When Massachusetts sexual harassment becomes so intolerable that the complainant leaves his or her job, Massachusetts law considers the resignation as a discharge known as “constructive discharge.” In order to prove Massachusetts constructive discharge, an employee must show that he or she left the job due to a workplace situation about which any reasonable individual in the same position would have also felt the need to resign. While constructive discharge is not necessary to file a Massachusetts sexual harassment claim, it does provide an additional basis for damages for the claim.

Massachusetts sexual harassment in both the form of verbal or physical sexual comments and behaviors can lead to a work environment that is so offensive that the employee feels compelled or forced to leave. A Massachusetts constructive discharge claim is likely to be most successful when the harassment has gone on for a long period of time, and despite employee complaints, insufficient or no action has been taken to remedy the situation. The employee has the responsibility of showing that it was not likely that the sexual harassment would have been properly addressed and resolved within a reasonable amount of time. If the employer was not given a reasonable opportunity to fully investigate and take remedial action for the alleged sexual harassment, or if the employer has responded quickly and effectively to the complaint without retaliation, it is unlikely that a Massachusetts court will consider a resignation to amount to constructive discharge.

If you are experiencing Massachusetts sexual harassment in your Massachusetts place of work, you may be concerned about leaving your job in a poor job market. While it is never a good idea to accept an abusive work environment, you should consider other alternatives to resolve the situation before you quit your job. An employee experiencing sexual harassment must make it clear to the perpetrator that the sexual advances are unwelcome, and must also pursue reasonable alternatives to resignation in order to establish constructive discharge. One option is to discuss the sexual harassment with a delegated individual and file an internal complaint. You could also file a complaint with a civil rights organization which will conduct an investigation and work to remedy the situation. Most importantly, an experienced Boston sexual harassment lawyer can help you file a claim and make sure that you are taking the best steps to pursue your claim and get the justice you deserve. Call the Massachusetts sexual harassment attorneys at the Law Offices of Gilbert R. Hoy, Jr. and Affiliates today at 617-787-3700 or email us at and put our expertise to work for you.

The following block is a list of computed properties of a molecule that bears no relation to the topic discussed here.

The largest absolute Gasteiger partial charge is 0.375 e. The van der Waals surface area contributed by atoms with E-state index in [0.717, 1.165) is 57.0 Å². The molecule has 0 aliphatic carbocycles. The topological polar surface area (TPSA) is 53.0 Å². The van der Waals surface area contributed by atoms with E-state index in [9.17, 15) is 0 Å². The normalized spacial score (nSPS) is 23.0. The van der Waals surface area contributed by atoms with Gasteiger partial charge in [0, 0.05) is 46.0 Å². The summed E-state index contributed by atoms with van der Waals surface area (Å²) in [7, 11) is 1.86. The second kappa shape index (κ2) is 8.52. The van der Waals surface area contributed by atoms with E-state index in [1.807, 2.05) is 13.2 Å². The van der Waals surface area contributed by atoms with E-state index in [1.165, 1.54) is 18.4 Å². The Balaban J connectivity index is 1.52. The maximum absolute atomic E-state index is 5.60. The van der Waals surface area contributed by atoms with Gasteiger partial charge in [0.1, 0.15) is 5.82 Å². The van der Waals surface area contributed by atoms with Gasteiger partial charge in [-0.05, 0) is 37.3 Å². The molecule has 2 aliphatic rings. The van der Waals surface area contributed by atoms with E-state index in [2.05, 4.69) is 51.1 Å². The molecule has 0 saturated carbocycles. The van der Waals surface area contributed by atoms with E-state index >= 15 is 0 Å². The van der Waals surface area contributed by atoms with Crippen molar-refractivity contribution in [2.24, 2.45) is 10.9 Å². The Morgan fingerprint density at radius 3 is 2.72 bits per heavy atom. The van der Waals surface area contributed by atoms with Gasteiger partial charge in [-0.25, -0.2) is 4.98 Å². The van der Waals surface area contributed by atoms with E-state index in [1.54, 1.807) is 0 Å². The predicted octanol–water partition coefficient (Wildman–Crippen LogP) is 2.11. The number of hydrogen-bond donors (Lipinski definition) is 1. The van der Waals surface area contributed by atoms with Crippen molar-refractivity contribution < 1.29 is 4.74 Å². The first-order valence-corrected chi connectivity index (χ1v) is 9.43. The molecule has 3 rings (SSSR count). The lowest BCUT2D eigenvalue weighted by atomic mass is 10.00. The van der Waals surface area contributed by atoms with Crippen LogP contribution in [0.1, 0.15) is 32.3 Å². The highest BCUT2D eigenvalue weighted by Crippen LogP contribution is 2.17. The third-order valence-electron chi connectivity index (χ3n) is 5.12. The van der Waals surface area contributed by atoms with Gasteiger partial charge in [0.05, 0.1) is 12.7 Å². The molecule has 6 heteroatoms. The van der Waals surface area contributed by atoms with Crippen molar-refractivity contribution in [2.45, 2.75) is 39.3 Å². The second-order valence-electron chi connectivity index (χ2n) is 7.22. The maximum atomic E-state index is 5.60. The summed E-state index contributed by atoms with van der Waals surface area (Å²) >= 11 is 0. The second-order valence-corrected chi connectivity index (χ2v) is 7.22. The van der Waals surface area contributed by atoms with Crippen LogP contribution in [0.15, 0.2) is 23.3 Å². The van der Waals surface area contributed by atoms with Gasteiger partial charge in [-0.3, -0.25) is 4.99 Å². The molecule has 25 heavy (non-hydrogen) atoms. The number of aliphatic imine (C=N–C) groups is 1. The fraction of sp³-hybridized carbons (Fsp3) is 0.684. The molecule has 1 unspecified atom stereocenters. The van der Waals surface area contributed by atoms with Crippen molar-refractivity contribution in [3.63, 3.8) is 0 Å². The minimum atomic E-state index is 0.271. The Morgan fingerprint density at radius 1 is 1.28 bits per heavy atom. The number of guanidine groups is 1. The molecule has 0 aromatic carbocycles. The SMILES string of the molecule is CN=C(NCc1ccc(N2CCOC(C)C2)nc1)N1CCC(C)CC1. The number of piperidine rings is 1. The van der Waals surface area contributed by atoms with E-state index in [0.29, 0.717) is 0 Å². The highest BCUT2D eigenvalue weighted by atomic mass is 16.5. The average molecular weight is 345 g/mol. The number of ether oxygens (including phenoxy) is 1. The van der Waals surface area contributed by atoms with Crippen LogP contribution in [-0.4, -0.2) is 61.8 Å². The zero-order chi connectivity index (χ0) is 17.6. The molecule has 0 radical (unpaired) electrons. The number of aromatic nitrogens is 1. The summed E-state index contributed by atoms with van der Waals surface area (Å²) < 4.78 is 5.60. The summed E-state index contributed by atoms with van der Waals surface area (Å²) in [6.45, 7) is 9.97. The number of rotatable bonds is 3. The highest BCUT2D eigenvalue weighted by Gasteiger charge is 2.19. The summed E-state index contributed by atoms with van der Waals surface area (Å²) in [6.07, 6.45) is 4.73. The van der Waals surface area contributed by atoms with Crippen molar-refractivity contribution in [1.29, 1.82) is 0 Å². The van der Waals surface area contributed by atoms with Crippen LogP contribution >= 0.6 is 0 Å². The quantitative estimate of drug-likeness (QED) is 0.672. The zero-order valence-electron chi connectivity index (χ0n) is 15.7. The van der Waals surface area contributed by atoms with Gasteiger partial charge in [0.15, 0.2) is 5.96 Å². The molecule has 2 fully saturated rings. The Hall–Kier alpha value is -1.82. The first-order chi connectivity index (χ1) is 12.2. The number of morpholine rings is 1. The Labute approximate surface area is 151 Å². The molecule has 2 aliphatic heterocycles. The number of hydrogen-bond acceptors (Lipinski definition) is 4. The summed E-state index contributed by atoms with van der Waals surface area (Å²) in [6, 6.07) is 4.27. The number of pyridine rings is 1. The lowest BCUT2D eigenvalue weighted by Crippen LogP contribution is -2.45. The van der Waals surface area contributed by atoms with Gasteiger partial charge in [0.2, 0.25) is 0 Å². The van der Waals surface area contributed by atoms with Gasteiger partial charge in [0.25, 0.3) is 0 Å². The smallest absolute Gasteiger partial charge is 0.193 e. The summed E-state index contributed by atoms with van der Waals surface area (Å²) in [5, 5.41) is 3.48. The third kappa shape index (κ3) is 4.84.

Is it legal for my Massachusetts employer to fire me for filing a Massachusetts sexual harassment complaint?


According to Massachusetts General Laws, Chapter 151B, Section 4(4), it is unlawful for an employer to retaliate or take other adverse action against an employee for engaging in a protected activity involved in filing a complaint alleging Massachusetts sexual harassment.

In order to prove retaliation, the claimant must demonstrate that:

  1. He or she engaged in a protected activity
  2. His or her employer knew about this protected activity and took adverse action towards the claimant’s employment
  3. There was a causal connection between the protected activity and the adverse action

Protected Massachusetts activities include:

A Massachusetts complainant must prove that her participation in a protected activity, such as filing a Massachusetts sexual harassment claim, was the factor determining her employer’s retaliation, namely that filing a complaint against her employer for sexual harassment directly caused her employer to attempt to illegally punish her through firing, demoting or otherwise interfering with her employment.

What is the difference between Massachusetts gender discrimination and Massachusetts sexual harassment?

In Massachusetts sexual harassment cases, the alleged inappropriate conduct must be sexual in nature, not simply derogatory or offensive. In a successful sexual harassment case, sexual advances must be shown to be unwelcome and pervasive, not just incidental. Gender discrimination, while it may also negatively interfere with an individual’s job performance, differs from sexual harassment in that the inappropriate behavior is not necessarily sexual in nature, and instead may take the form of derogatory remarks that attack the complainant’s status as a male or female.


If more convenient for you, Attorney Gilbert Hoy will be happy to travel to your home, your office or another place of your choice to meet with you to discuss your needs regarding your Massachusetts sexual harassment claim.